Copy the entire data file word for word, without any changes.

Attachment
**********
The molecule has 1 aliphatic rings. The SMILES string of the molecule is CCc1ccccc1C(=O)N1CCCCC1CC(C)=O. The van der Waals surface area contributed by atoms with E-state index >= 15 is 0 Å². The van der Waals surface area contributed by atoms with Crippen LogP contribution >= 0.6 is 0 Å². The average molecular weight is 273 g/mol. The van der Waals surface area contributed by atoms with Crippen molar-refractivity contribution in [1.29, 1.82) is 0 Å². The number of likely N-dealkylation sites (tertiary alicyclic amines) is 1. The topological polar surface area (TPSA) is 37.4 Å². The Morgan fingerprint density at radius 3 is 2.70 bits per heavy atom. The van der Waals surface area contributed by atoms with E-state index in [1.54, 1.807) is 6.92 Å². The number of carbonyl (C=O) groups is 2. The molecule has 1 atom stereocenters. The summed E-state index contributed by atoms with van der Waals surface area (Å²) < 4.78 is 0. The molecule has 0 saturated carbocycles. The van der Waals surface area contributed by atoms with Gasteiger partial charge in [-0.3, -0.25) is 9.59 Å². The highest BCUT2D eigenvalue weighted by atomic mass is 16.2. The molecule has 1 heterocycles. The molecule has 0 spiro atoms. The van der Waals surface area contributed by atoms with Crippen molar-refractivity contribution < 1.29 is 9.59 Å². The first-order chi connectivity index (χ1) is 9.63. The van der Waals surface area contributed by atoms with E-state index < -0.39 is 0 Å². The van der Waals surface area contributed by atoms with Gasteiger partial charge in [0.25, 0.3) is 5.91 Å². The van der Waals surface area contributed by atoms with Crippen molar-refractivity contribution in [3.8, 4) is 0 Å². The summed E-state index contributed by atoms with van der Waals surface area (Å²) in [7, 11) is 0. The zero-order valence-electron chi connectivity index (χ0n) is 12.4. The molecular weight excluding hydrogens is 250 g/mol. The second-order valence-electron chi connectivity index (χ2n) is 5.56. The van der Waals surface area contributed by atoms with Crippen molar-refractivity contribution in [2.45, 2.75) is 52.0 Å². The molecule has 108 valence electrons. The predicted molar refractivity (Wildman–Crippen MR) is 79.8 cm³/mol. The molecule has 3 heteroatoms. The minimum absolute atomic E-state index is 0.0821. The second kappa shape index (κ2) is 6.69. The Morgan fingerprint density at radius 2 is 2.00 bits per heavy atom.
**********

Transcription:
The molecule has 1 aliphatic rings. The SMILES string of the molecule is CCc1ccccc1C(=O)N1CCCCC1CC(C)=O. The van der Waals surface area contributed by atoms with E-state index >= 15 is 0 Å². The van der Waals surface area contributed by atoms with Crippen LogP contribution >= 0.6 is 0 Å². The average molecular weight is 273 g/mol. The van der Waals surface area contributed by atoms with Crippen molar-refractivity contribution in [1.29, 1.82) is 0 Å². The number of likely N-dealkylation sites (tertiary alicyclic amines) is 1. The topological polar surface area (TPSA) is 37.4 Å². The Morgan fingerprint density at radius 3 is 2.70 bits per heavy atom. The van der Waals surface area contributed by atoms with E-state index in [1.54, 1.807) is 6.92 Å². The number of carbonyl (C=O) groups is 2. The molecule has 1 atom stereocenters. The summed E-state index contributed by atoms with van der Waals surface area (Å²) < 4.78 is 0. The molecule has 0 saturated carbocycles. The van der Waals surface area contributed by atoms with Gasteiger partial charge in [-0.3, -0.25) is 9.59 Å². The highest BCUT2D eigenvalue weighted by atomic mass is 16.2. The molecule has 1 heterocycles. The molecule has 0 spiro atoms. The van der Waals surface area contributed by atoms with Crippen molar-refractivity contribution < 1.29 is 9.59 Å². The first-order chi connectivity index (χ1) is 9.63. The van der Waals surface area contributed by atoms with E-state index < -0.39 is 0 Å². The van der Waals surface area contributed by atoms with Gasteiger partial charge in [0.25, 0.3) is 5.91 Å². The van der Waals surface area contributed by atoms with Crippen molar-refractivity contribution in [3.8, 4) is 0 Å². The summed E-state index contributed by atoms with van der Waals surface area (Å²) in [7, 11) is 0. The zero-order valence-electron chi connectivity index (χ0n) is 12.4. The molecular weight excluding hydrogens is 250 g/mol. The second-order valence-electron chi connectivity index (χ2n) is 5.56. The van der Waals surface area contributed by atoms with Crippen molar-refractivity contribution in [2.45, 2.75) is 52.0 Å². The molecule has 108 valence electrons. The predicted molar refractivity (Wildman–Crippen MR) is 79.8 cm³/mol. The molecule has 3 heteroatoms. The minimum absolute atomic E-state index is 0.0821. The second kappa shape index (κ2) is 6.69. The Morgan fingerprint density at radius 2 is 2.00 bits per heavy atom.